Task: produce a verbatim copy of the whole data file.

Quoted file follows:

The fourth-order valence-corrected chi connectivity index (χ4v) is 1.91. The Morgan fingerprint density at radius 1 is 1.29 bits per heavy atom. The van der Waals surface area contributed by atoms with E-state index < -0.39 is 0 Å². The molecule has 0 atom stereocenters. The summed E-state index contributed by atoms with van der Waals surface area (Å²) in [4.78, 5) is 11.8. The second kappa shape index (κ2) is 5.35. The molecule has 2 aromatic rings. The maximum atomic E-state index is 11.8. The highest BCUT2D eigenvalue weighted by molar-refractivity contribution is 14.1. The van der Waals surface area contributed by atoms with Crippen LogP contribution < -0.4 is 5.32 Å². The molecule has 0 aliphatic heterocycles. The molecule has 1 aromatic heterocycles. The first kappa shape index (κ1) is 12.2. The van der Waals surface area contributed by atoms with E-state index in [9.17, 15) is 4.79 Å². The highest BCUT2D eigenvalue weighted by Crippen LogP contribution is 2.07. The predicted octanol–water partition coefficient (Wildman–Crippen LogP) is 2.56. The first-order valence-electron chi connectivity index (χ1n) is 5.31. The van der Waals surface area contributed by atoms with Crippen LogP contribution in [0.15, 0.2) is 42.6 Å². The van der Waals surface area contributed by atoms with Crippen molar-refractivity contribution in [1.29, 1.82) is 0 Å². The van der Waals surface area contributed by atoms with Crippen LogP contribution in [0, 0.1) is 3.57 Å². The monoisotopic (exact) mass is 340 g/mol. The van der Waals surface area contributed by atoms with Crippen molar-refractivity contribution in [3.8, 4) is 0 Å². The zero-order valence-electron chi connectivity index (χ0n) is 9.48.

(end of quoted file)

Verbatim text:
The fourth-order valence-corrected chi connectivity index (χ4v) is 1.91. The Morgan fingerprint density at radius 1 is 1.29 bits per heavy atom. The van der Waals surface area contributed by atoms with E-state index < -0.39 is 0 Å². The molecule has 0 atom stereocenters. The summed E-state index contributed by atoms with van der Waals surface area (Å²) in [4.78, 5) is 11.8. The second kappa shape index (κ2) is 5.35. The molecule has 2 aromatic rings. The maximum atomic E-state index is 11.8. The highest BCUT2D eigenvalue weighted by molar-refractivity contribution is 14.1. The van der Waals surface area contributed by atoms with Crippen LogP contribution < -0.4 is 5.32 Å². The molecule has 0 aliphatic heterocycles. The molecule has 1 aromatic heterocycles. The first kappa shape index (κ1) is 12.2. The van der Waals surface area contributed by atoms with E-state index in [9.17, 15) is 4.79 Å². The highest BCUT2D eigenvalue weighted by Crippen LogP contribution is 2.07. The predicted octanol–water partition coefficient (Wildman–Crippen LogP) is 2.56. The first-order valence-electron chi connectivity index (χ1n) is 5.31. The van der Waals surface area contributed by atoms with Crippen LogP contribution in [0.15, 0.2) is 42.6 Å². The van der Waals surface area contributed by atoms with Crippen molar-refractivity contribution in [1.29, 1.82) is 0 Å². The van der Waals surface area contributed by atoms with Crippen LogP contribution in [0, 0.1) is 3.57 Å². The monoisotopic (exact) mass is 340 g/mol. The van der Waals surface area contributed by atoms with Crippen molar-refractivity contribution in [3.8, 4) is 0 Å². The zero-order valence-electron chi connectivity index (χ0n) is 9.48.